Aaron Ho

From the frontline of healthcare to the frontiers of policymaking, Dr Aaron Ho (MPP 2022) is deeply passionate about the progress that can be made when people are empowered with the right tools to succeed.

He saw this first-hand on one of his first health expeditions as a doctor, when he saw that there was an unusual amount of gastroenteritis and tooth decay amongst local villagers. The solution was simple: buying toothbrushes, toothpastes and soaps and educating the villagers on dental and hand hygiene with the help of the local village leaders. Aaron was awestruck by the ‘profound effect on people’s lives’ which resulted from this ‘minute effort’, sparking his intrigue about the world of global health and prevention policies.

Aaron saw another opportunity to empower people with the right tools at the height of the COVID-19 pandemic in Singapore. Dormitories housing blue-collar migrant workers were disproportionately affected by the virus due to overcrowded living spaces.  Aaron volunteered to help and was deployed to lead the data management in Sungei Tengah Lodge, which housed approximately 24,000 migrant workers. When he arrived, the COVID-19 infections were ‘spreading like wildfire’ with hundreds of new cases per day.

Aaron quickly developed a large-scale electronic data management system for the medical team to collect medical data daily. This provided crucial statistics to identify the high-risk patients with comorbidities who could deteriorate quickly so they could then be sent to hospitals. It also gave them essential information to construct epidemiological heatmaps to track COVID-19 cases accurately, enabling them to limit the spread of the disease.

Despite the long hours that it demanded, this work gave him exuberance and purpose. His outstanding contribution during the pandemic was formally recognised when he was awarded the prestigious COVID-19 Resilience Medal in 2023, a state award in Singapore.

Fighting COVID-19 on the frontline was the highlight of my entire career. If you wake up with a sense of purpose every day, you will never feel tired.

So how did he make the journey from medical doctor to MPP student at the Blavatnik School of Government? He was initially wary of politics and public policy, believing that clinical decisions should never be biased by political beliefs. But one person inspired him to learn more. One evening Aaron found himself at Oxford University’s annual Romanes Lecture, which was being delivered by Kate Bingham, former Chair of the UK Government’s Vaccine Taskforce. A remark that she made convinced him to learn more about public policy instead of avoiding it.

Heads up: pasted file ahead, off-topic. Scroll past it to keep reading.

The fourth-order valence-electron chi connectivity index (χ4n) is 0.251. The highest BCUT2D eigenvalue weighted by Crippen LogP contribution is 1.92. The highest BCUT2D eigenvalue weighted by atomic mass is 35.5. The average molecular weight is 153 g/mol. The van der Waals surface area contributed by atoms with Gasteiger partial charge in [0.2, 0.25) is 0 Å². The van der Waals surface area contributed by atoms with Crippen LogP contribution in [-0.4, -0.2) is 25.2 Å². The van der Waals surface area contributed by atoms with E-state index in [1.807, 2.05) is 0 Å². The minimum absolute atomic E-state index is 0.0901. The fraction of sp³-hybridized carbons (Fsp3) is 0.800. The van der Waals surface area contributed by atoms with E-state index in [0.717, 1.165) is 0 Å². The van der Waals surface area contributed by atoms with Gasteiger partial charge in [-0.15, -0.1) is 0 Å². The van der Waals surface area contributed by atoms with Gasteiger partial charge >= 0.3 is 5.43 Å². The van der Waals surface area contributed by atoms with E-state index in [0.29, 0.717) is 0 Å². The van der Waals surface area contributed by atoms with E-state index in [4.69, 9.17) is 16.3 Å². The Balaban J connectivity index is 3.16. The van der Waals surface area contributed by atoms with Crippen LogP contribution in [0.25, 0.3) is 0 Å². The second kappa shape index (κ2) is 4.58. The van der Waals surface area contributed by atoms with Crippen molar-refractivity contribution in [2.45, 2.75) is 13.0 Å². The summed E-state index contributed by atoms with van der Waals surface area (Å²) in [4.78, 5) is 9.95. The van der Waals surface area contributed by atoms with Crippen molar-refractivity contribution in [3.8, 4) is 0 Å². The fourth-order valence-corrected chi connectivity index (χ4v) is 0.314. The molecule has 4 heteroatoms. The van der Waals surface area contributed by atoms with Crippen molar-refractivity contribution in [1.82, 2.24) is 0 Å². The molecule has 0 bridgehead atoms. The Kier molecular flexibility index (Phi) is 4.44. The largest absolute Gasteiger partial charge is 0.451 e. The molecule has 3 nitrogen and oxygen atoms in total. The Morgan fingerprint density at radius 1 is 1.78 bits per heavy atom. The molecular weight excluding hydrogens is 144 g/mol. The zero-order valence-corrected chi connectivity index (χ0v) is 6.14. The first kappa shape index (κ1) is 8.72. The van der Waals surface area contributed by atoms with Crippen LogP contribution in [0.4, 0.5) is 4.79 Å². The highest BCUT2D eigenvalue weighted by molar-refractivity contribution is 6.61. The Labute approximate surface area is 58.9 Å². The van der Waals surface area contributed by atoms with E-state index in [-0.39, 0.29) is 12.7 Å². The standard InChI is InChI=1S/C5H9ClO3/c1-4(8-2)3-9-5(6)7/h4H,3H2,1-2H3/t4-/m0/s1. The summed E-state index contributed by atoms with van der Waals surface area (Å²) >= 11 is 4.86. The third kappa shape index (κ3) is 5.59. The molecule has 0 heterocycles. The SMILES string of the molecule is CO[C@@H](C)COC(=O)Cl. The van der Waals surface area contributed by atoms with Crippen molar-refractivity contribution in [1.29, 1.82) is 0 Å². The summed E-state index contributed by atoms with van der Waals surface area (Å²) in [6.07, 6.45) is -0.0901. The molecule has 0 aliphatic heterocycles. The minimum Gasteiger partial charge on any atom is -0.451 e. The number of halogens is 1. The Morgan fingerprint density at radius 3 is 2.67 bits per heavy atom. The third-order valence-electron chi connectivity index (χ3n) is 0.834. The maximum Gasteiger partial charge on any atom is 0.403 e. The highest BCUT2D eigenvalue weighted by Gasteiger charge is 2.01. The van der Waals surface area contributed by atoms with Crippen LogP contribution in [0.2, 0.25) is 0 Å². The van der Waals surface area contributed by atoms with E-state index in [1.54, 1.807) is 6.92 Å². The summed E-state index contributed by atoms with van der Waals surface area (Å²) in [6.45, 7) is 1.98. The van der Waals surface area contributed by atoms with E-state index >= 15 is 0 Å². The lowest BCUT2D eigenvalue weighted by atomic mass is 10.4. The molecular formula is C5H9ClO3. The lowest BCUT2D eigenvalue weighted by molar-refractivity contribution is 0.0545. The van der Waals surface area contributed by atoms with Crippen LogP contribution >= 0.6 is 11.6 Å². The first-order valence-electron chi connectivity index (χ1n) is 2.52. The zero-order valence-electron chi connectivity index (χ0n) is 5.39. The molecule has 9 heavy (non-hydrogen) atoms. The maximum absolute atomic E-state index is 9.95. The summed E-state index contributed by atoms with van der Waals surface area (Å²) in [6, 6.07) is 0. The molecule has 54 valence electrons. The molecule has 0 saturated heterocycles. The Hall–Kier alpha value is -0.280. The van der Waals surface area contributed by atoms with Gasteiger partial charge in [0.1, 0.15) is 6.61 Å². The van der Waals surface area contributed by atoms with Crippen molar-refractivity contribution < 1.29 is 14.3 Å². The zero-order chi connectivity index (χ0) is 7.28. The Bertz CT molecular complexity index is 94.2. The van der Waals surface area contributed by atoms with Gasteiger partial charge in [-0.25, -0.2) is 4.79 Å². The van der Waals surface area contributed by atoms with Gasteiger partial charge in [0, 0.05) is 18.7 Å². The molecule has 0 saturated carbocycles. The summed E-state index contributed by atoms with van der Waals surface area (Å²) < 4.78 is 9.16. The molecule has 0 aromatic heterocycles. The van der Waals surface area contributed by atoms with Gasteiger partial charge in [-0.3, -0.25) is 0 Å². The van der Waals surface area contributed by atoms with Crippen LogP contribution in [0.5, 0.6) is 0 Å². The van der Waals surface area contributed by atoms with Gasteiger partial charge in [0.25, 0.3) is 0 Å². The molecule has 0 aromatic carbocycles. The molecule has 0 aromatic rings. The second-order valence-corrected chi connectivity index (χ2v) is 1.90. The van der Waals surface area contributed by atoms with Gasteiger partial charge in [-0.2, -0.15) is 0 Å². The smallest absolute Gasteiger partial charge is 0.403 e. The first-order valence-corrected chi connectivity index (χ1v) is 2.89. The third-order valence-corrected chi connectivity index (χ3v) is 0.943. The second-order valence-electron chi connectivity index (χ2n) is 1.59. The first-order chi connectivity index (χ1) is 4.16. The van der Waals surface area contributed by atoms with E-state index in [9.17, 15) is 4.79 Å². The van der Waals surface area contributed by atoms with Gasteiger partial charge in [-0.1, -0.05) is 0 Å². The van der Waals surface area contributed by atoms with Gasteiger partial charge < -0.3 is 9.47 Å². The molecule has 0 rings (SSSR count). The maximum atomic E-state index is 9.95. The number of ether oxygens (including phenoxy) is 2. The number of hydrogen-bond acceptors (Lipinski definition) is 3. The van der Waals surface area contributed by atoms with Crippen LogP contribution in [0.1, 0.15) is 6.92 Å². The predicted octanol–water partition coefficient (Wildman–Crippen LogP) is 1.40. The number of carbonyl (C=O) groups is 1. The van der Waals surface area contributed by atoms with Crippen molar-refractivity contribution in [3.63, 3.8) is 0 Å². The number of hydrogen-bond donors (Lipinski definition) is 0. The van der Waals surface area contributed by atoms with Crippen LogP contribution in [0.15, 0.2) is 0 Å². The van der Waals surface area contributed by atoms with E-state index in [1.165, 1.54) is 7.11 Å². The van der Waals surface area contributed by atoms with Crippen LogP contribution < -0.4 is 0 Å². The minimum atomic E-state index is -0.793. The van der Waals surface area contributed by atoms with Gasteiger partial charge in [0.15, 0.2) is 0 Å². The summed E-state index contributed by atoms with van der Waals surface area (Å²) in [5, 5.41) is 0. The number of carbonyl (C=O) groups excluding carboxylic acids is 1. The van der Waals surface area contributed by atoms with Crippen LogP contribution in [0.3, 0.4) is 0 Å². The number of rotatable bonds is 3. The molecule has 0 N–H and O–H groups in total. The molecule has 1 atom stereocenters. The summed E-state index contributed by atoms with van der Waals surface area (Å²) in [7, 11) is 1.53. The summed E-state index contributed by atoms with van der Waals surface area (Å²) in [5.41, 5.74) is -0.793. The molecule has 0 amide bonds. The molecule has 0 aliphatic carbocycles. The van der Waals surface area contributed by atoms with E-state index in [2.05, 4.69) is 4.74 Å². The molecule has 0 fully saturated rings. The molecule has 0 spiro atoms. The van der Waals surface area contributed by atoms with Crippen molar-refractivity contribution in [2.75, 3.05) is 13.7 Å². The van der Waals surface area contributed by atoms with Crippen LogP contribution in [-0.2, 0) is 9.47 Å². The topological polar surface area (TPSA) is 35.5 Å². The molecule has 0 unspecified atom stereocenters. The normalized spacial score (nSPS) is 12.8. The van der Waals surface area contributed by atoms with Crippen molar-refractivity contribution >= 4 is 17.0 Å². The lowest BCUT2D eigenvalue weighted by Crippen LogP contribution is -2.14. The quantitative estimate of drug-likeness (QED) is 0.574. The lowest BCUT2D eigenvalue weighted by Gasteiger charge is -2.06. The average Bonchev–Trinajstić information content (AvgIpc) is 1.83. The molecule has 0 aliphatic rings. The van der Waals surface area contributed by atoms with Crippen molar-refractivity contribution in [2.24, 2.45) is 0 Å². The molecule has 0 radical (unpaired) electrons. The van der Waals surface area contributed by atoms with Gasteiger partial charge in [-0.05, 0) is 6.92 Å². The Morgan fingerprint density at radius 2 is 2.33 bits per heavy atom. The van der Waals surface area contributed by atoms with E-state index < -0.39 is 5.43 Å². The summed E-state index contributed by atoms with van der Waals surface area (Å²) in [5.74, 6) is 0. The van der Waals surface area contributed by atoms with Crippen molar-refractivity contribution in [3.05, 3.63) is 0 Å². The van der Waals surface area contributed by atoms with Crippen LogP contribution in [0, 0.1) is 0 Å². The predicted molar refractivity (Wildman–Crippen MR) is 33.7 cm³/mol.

Kate talked about her experience of working with the Government during the COVID-19 pandemic and some of the challenges she faced. She observed a ‘notable lack of scientific skills… both among civil servants and politicians’. Aaron was already perplexed by the lack of people following social distancing measures and wearing masks in the UK, compared to his experience in Singapore, and this observation made him realise that scientific expertise could add real value in a public policy domain.

So began a year on the MPP where Aaron experienced the ‘power of community’, joining a cohort rich in ideas and experiences. Many of the students had specific experiences of working in a particular context, giving them fascinating insight into what works and how policy might be improved. This meeting of minds was the most formative part of the MPP for Aaron.

Outside the lecture hall, Aaron played pinata for the first time, at a brilliant student-led cultural night on South American culture. He also initiated the Blavatnik School’s yoga movement, which provided much-needed physical and mental respite for all staff and students from the school. He’s thrilled that this idea has now been carried on by the new cohort of MPP students.

There were 144 people from 52 countries, of different nationalities, backgrounds, cultures, and ways of looking at the world. When you put all of these people together, they combust into a very magical combination.

The MPP also allowed him to further explore his interest in policymaking, and the value of being a ‘generalist’. After conversations with his mentor and current fellow of practice at the Blavatnik School, Dr Aaron Maniam, he was able to see the value of broadening his skills and perspective. Now he sees generalisation almost as a new specialisation, crucial in the fourth industrial revolution where the agility to adapt and the ability to learn quickly is a vital skillset to remain competitive.

He is deeply grateful to the tremendous support from the entire MPP programmes team and in particular his MPP supervisor, Dr Eleanor Carter. Having gained a strong arsenal of skills from the MPP and applied those skills in his subsequent work experience at the Tony Blair Institute and the World Health Organisation, he is now excited to return to the frontline of medicine in Singapore to continue to make a difference. For a world better led, better served, and better governed, Aaron hopes that he can continue his quest of empowering people with the right tools to succeed.

January 2024.